TRAFFIC STOPS AND THE FOURTH AMENDMENT
In this case, a police officer stops a suspicious vehicle because one of its two brake lights was out–but a state court later determined that drivers in North Carolina only need one working brake light. The issue is whether this mistake of law by the officer–believing that two working brake lights were required to comply with the traffic statute–can nevertheless give rise to reasonable suspicion to uphold a seizure under the Fourth Amendment?
Sergeant Matt Darisse of the Surry County Sheriff’s Office, pulled over a Ford Escort driven by Maynor Javier Vasquez because the right taillight was out. Nicholas Brady Heien was a passenger in the Ford Escort.
After giving Vasquez a warning ticket for the taillight violation, Heien consented to a search of the vehicle and Officer Darisse found cocaine in a duffel bag within the Ford Escort. Heien and Vasquez were both arrested and Heien was later charged with attempted drug trafficking.
Fourth Amendment Violation:
Heien filed a motion to suppress the cocaine found in the duffel bag because–according to Heien–the officer’s basis for the traffic stop was based on a mistake of law. Specifically, under North Carolina traffic law–and unlike most state traffic laws–only one brake light of a vehicle is required to work. Therefore, Heien contended that because his left taillight was operating–there was no legal basis to believe that a traffic offense had occurred–and the cocaine should be suppressed because it was obtained in violation of the Fourth Amendment.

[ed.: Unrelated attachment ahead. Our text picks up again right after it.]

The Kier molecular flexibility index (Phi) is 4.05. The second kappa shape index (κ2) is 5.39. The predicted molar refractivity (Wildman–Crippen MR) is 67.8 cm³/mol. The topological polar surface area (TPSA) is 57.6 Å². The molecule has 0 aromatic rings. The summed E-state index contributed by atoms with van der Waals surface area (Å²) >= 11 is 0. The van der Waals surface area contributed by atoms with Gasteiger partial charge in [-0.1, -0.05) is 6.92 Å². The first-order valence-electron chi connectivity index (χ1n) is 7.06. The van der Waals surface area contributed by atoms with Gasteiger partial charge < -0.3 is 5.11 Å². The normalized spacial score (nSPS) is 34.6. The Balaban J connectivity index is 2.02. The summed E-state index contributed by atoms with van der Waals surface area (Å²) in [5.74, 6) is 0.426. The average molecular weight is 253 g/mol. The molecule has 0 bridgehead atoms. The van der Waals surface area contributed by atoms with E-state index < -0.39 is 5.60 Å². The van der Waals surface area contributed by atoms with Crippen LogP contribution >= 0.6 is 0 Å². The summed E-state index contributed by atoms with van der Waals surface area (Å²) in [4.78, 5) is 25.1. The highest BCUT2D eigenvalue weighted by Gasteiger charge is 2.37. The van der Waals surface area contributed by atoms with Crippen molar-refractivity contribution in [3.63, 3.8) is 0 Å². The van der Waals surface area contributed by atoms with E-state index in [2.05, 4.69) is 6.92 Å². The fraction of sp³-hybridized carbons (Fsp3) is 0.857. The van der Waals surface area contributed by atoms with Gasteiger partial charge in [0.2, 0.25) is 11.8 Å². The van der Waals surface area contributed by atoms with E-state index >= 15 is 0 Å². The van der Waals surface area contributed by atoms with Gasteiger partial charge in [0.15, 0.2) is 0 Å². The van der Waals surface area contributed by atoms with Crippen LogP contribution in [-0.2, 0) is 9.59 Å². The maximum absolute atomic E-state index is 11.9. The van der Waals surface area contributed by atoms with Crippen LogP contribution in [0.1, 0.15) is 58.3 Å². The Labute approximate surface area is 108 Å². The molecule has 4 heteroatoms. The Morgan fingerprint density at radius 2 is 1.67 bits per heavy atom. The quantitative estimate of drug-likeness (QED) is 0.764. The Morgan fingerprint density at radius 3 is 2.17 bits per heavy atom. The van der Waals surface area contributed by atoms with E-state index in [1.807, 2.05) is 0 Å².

In ruling for North Carolina, the Supreme Court held that reasonable suspicion for the traffic stop can be based on a mistaken–but reasonable interpretation of a traffic statute. The Court noted that reasonable suspicion arises from an officer’s understanding of the facts and his understanding of the relevant law. An officer can be mistaken on either ground and still have reasonable suspicion to conduct a traffic stop so long as his mistake is reasonable.
According to the Court: “the ultimate touchstone of the Fourth Amendment is ‘reasonableness.'” This means that a police officer’s conduct can be reasonable but not perfect. Here, the officer incorrectly–but reasonably interpreted the North Carolina traffic statute to require two working tail lights instead of one.
In other words, police have some leeway to be wrong–so long as their mistaken belief of the law is objectively reasonable. The Court affirmed Heien’s conviction.
GENARO R. CORTEZ